(Horicon) A motion to reduce the bond set for a Beaver Dam man charged with vehicular homicide was denied yesterday (Wednesday). Attorneys for Dustin VanderGalien argued to reduce the $100,000 cash bond set earlier this month. Judge Martin De Vries ruled that the amount is appropriate. The 35-year-old allegedly had a couple mixed drinks prior to the crash that killed one person last July. If convicted on all charges, VanderGalien is facing a combined maximum of 165 years in prison. He will be arraigned in August.
(Beaver Dam) A Beaver Dam man accused of hitting a squad car while attempting to run from police entered a not guilty plea at arraignment yesterday. Tamarie Jeffries allegedly struck the Beaver Dam cop car with his vehicle as he fled from a domestic dispute on Wayland Street in May. According to the criminal complaint, Jeffries speed down North Spring Street at speeds ranging from 45-to-55-miles-per-hour. Jeffries eventually returned to the same address and was subdued by an electronic control device. If convicted, the 29-year-old faces over five-and-a-half-years in prison
(Beaver Dam) A Beaver Dam man charged with burglarizing the Beaver Dam Public Transit building stood mute at arraignment yesterday and the court entered a not guilty plea on his behalf. Charles Daniel allegedly broke into the Beaver Dam Public Transit building last August and took roughly $1,500. Staff reportedly told police that Daniel was one of the last people in the structure before the burglary. When questioned, Daniel at first denied the accusations but later allegedly admitted to his actions. If convicted, the 49-year-old faces no more than 14 years in prison.
(Jefferson County) A federal judge has sentenced a Jefferson County man to 12-and-a-half years in prison on a charge he distributed child pornography. Kyle A. Riggs pleaded guilty last January. The 34-year-old was caught in a sting operation last year when he reached out to what he thought was an 11-year-old girl named Miranda. It was actually an undercover officer. A video he sent during a continuing online conversation will likely result in state charges at a later date because it showed him sexually assaulting a young girl.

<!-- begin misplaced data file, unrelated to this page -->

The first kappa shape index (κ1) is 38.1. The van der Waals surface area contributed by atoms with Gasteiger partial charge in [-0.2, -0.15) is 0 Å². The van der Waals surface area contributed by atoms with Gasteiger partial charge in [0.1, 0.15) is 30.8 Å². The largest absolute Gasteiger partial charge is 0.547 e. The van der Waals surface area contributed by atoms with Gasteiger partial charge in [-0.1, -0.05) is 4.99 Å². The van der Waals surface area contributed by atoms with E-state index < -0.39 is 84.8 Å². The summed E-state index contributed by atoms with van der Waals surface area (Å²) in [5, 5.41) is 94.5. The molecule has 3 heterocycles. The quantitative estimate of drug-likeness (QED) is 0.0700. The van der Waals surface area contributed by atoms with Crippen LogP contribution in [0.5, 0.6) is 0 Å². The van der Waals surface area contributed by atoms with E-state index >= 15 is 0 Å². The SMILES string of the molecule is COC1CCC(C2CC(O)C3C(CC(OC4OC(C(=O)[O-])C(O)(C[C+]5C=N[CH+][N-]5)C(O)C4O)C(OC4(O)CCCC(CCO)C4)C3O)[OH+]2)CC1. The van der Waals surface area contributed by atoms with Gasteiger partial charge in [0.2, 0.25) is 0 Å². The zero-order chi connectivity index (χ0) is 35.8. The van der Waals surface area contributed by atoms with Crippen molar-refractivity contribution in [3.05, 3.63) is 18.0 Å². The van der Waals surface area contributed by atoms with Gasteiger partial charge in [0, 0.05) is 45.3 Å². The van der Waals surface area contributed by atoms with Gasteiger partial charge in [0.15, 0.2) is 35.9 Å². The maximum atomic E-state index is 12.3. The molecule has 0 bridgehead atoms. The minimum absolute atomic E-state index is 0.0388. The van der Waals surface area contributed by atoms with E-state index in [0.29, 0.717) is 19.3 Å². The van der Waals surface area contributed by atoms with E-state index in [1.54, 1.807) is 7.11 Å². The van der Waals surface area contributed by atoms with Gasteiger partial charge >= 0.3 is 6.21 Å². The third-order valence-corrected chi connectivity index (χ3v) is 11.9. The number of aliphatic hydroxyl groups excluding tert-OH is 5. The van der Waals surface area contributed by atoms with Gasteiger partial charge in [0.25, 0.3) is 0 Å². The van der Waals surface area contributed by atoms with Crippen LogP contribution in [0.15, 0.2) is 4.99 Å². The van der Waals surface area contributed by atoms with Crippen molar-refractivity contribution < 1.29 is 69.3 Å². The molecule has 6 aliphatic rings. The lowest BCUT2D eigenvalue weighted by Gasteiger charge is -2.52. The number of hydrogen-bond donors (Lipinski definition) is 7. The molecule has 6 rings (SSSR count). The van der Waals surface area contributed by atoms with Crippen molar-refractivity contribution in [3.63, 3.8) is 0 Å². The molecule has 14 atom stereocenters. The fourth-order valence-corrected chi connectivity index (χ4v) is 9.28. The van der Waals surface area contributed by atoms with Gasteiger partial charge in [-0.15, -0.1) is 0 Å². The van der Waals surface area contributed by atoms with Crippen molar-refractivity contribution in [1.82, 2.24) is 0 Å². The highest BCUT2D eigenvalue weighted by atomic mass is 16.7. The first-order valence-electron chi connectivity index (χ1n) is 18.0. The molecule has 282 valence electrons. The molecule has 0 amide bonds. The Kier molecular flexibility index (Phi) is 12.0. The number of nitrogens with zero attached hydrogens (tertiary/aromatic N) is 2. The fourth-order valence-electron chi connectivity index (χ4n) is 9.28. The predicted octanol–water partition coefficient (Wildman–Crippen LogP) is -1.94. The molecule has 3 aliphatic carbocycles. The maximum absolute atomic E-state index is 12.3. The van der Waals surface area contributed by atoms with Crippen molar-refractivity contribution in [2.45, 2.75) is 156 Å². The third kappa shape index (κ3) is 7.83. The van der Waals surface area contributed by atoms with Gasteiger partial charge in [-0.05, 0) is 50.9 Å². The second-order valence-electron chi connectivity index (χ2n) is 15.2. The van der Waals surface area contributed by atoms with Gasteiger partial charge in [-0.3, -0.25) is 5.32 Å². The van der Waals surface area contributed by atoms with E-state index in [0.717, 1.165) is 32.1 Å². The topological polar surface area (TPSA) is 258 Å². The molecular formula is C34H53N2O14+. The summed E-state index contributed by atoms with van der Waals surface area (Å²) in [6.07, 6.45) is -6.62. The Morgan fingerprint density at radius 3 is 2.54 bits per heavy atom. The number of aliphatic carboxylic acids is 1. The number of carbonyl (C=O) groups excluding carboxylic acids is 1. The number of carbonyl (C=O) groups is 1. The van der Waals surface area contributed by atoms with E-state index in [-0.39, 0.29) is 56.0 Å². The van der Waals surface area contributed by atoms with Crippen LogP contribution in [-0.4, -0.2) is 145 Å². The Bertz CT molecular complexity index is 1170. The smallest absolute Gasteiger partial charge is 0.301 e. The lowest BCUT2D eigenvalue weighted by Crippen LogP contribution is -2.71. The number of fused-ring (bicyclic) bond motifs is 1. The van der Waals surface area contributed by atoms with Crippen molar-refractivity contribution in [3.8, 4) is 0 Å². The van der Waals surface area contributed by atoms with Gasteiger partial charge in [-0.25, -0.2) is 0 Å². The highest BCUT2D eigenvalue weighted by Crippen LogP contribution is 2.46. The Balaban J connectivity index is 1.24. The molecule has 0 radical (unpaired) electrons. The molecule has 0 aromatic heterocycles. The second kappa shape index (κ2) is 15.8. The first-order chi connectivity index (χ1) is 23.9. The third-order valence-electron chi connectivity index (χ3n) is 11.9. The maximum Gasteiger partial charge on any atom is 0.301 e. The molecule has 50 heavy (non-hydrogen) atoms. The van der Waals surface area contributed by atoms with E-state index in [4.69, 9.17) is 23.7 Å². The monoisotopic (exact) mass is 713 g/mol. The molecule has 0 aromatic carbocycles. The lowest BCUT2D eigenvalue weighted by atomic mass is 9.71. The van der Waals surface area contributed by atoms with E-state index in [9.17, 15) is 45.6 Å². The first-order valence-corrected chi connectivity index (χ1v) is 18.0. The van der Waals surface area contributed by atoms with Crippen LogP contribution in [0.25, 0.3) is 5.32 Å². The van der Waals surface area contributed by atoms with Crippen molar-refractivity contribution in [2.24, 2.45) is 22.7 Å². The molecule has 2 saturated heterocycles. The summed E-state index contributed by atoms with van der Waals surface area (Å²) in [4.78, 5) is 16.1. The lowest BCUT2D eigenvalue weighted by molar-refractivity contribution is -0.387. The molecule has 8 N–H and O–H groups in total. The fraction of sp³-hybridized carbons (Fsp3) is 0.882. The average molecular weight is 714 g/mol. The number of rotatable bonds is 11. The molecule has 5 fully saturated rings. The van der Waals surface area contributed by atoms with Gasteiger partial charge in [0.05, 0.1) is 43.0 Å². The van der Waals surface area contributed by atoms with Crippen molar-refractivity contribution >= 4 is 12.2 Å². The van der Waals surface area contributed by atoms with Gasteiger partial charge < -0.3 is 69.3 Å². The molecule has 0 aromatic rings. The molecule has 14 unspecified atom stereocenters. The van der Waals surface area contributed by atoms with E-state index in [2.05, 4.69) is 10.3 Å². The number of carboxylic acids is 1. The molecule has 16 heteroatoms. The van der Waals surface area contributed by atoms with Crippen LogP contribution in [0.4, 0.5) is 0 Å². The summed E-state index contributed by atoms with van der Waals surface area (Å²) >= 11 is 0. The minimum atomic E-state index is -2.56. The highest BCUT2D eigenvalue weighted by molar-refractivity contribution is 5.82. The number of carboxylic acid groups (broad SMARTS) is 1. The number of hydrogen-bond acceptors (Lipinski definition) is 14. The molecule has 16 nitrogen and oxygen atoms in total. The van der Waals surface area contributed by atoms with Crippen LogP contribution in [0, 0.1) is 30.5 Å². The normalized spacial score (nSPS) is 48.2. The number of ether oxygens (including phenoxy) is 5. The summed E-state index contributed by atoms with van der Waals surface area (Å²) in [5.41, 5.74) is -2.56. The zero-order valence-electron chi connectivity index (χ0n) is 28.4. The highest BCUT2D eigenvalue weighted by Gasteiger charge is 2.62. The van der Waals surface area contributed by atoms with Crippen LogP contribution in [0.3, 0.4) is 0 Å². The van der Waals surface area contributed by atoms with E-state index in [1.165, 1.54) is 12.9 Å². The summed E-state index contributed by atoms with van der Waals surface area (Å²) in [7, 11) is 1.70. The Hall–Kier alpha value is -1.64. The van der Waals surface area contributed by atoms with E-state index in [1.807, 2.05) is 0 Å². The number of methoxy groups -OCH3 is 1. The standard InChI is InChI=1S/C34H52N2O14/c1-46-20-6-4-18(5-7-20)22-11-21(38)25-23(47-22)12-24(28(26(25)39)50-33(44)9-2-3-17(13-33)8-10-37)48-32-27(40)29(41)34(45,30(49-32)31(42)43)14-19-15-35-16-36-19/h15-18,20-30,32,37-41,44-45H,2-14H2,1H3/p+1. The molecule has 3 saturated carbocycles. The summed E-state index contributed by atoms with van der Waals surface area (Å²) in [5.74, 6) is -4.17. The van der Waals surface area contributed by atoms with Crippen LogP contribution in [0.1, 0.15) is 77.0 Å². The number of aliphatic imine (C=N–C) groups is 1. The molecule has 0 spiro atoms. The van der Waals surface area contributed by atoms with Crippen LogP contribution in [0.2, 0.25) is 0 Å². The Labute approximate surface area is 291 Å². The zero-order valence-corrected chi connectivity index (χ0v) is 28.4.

(Madison) Eight groups testified to the State Assembly’s Committee of Education Wednesday regarding the 87-page “Education Forward” guidelines that will help districts reopen their buildings this fall. School Nurse Health Services Consultant for the Department of Public Instruction Louise Wilson says the guidelines will try to make the return to classrooms as safe as possible. Lawmakers asked a number of questions ranging from transportation to attendance taking to fall sports.
(Madison) At the Capitol yesterday, state Assembly leaders called out what they saw as a failure of leadership, after a violent night in downtown Madison. State Senator Tim Carpenter, a Milwaukee Democrat, was assaulted by protesters, who also pulled down two statues and broke windows. Madison’s mayor said in a statement that those responsible will be held accountable but as of Wednesday afternoon no arrests had been made. Senate Majority Leader Scott Fitzgerald says the governor has all of the tools at his disposal to stop this. The Juneau Republican adds that the Madison mayor and Dane County Sheriff need to stop hiding and use local police forces to better protect the seat of government. Evers has called up the National Guard.
(Dodge County) In yesterday’s daily update, Wisconsin health officials reported an increase of 432 cases of coronavirus, which is four-point-three-percent (4.3%) of the 9,600 tests administered. State health officials have reported seven more deaths bringing that number to 757, which includes one person from Washington County where they have seen 14 deaths and 330 cases. Dodge County has five deaths on record and 444 cases, an increase of four from Tuesday. County health officials are actively monitoring 21 people while 193 have recovered.
(Madison) State health officials have a new way for the public to keep track of current COVID-19 activity. The dashboard on the state health department website allows people to see each county and region’s active cases, how much that has changed in the past two weeks, and whether they are in low, medium and high activity levels.